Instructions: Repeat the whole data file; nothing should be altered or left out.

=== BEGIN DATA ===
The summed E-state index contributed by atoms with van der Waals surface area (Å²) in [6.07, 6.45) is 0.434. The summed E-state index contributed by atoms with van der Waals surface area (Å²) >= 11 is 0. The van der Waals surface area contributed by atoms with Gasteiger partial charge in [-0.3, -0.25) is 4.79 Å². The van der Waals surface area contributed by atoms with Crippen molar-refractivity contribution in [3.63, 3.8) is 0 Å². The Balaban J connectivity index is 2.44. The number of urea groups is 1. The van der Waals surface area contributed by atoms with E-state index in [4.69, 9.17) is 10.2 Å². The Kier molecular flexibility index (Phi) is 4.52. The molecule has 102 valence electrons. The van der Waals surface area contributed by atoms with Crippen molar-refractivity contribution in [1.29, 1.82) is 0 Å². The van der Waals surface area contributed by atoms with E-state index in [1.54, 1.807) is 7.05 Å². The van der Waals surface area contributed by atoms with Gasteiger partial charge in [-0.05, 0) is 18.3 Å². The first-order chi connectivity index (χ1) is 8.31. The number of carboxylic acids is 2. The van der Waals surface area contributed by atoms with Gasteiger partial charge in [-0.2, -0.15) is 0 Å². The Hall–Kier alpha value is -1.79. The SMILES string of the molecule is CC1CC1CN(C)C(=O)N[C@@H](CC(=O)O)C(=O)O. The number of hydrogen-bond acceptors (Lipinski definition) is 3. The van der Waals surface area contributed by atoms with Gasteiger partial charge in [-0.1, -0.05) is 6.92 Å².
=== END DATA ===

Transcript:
The summed E-state index contributed by atoms with van der Waals surface area (Å²) in [6.07, 6.45) is 0.434. The summed E-state index contributed by atoms with van der Waals surface area (Å²) >= 11 is 0. The van der Waals surface area contributed by atoms with Gasteiger partial charge in [-0.3, -0.25) is 4.79 Å². The van der Waals surface area contributed by atoms with Crippen molar-refractivity contribution in [3.63, 3.8) is 0 Å². The Balaban J connectivity index is 2.44. The number of urea groups is 1. The van der Waals surface area contributed by atoms with E-state index in [4.69, 9.17) is 10.2 Å². The Kier molecular flexibility index (Phi) is 4.52. The molecule has 102 valence electrons. The van der Waals surface area contributed by atoms with Crippen molar-refractivity contribution in [1.29, 1.82) is 0 Å². The van der Waals surface area contributed by atoms with E-state index in [1.54, 1.807) is 7.05 Å². The van der Waals surface area contributed by atoms with Gasteiger partial charge in [-0.05, 0) is 18.3 Å². The first-order chi connectivity index (χ1) is 8.31. The number of carboxylic acids is 2. The van der Waals surface area contributed by atoms with Gasteiger partial charge in [-0.2, -0.15) is 0 Å². The Hall–Kier alpha value is -1.79. The SMILES string of the molecule is CC1CC1CN(C)C(=O)N[C@@H](CC(=O)O)C(=O)O. The number of hydrogen-bond acceptors (Lipinski definition) is 3. The van der Waals surface area contributed by atoms with Gasteiger partial charge in [-0.1, -0.05) is 6.92 Å².